Faith Blog


In 1969, the rock musical group Chicago recorded a song entitled “Does Anybody Really Know What Time it Is?” In the band's usual fashion the number consisted of complex instrumental rips, major key and tempo changes, with a mixture of keyboard and brass section leads. This powerful tune tended to override the songs haunting lyrics, which speaks a truth which we all could learn from. One line in particular which says “Does anybody really know what time it is?”


The truth that this line of lyric speaks to is this, we fail to realize “what” time it is. Time is not static. It is always moving. It just keeps ticking away. No one can stop it and few realize just how much time has slipped by them until it is too late.


In our Through the Bible in One Year passage for today, we are looking at Proverbs 22:6, “Train {up} a child in the way that he should go, and when he is old he will not turn from it.”


In the original Hebrew text, the central emphasis is on correcting and establishing our children’s lifestyles from the very start of their lives. In our culture we tend to defer the necessary time and attention it takes to train our children until some unidentifiable period.


The time to expose a child to God’s Word is not at age 3 or 4. Start on day one! Dr. Crawford Loritts shared a custom practiced in his family which started with his great-grandfather. When his grandfather was born and his great-grandfather held him in in his arms for the first time, he quoted a passage of Scripture in his ear and then prayed a prayer of blessing to him. This practice has been continued by the fathers of the Loritts family with each of their children ever since then.


There are so many “good things” which ask for just some of our time and energy. The truth is that these “good things” can rob us of the limited time we have to give to the “most important things” which God has entrusted us with. Our children are definitely at the top of the list of “most important things.”


Start from day one and make their Spiritual journey a priority. I say this from my own personal experience. I put working 60-80 hours a week ahead of my own children’s Spiritual welfare. Now the battle for their attention to Godly things is a much harder fight than if I had heeded this passage.


So many other “good things” now beg for their time. I don’t want to end up like another song from the 70’s. In 1975, Harry Chapin recorded “The Cat’s In the Cradle” the song tells of the birth of a son and the father’s pursuit of making a better life for his son. As the son grows he constantly desires his father’s attention, but dad always has other things which demand his time. The last few lines of the song hit with the force of a sledgehammer.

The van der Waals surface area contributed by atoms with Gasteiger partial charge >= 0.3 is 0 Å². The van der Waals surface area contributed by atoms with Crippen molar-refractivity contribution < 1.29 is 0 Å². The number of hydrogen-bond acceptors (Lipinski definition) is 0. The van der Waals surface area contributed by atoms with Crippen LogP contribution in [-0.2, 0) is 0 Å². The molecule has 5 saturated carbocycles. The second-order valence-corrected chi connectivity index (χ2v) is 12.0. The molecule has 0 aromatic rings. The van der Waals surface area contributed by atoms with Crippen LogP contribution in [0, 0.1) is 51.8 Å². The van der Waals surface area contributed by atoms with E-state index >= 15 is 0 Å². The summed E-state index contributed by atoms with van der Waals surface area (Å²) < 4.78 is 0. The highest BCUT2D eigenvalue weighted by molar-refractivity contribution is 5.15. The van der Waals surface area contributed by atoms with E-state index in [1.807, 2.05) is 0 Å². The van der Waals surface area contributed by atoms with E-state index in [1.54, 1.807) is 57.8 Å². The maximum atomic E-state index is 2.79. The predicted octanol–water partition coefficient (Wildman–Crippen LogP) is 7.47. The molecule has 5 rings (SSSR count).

"I've long since retired and my son's moved away. I called him up just the other day. I said, 'I'd like to see you if you don't mind' He said, 'I'd love to, Dad, if I could find the time. You see, my new job's a hassle, and the kids have the flu. But it's sure nice talking to you, Dad. It's been sure nice talking to you.' And as I hung up the phone, it occurred to me he'd grown up just like me. My boy was just like me."


Posted by Tim Parker with


1 Corinthians 15:29-58

The fifteenth chapter of First Corinthians ends with the following word of exhortation by Paul: “Therefore, my beloved brothers, be steadfast, immovable, always abounding in the work of the Lord, knowing that in the Lord your labor is not in vain.” (vs. 58, ESV) 

This verse should be such an encouragement to those of us who have placed our faith in the saving work of the Lord Jesus Christ, as it points back to the reality of the resurrection—His and ours! Yes, death has been vanquished and God has given us the victory through Christ, we will one day be given imperishable new bodies and enjoy eternal life with our resurrected Savior! In light of this wonderful reality, we are to be steadfast and immovable, or fixed and steady in our faith. It is important to note that the exhortation does not end there. Nor does it end with an admonition to simply “do God’s work” as if we were merely “putting in our duty.” We are to always (yes, always) be abounding, going way above and beyond the norm in doing the work that the Lord has given us, whatever that work may be. God enables us to abound, as He gives us the victory through our Lord Jesus Christ, not only at some future date, but even right here and right now. As we reflect back on the amazing truth of the resurrection, we can know that our labor is not in vain, but has a great and glorious purpose—much greater and more glorious than we can fully comprehend. Certainly much greater and more glorious than any of the difficult circumstances we often find ourselves in. Let’s be encouraged today as we reflect on our Savior and His victory over death!

Posted by Chad Mankins with

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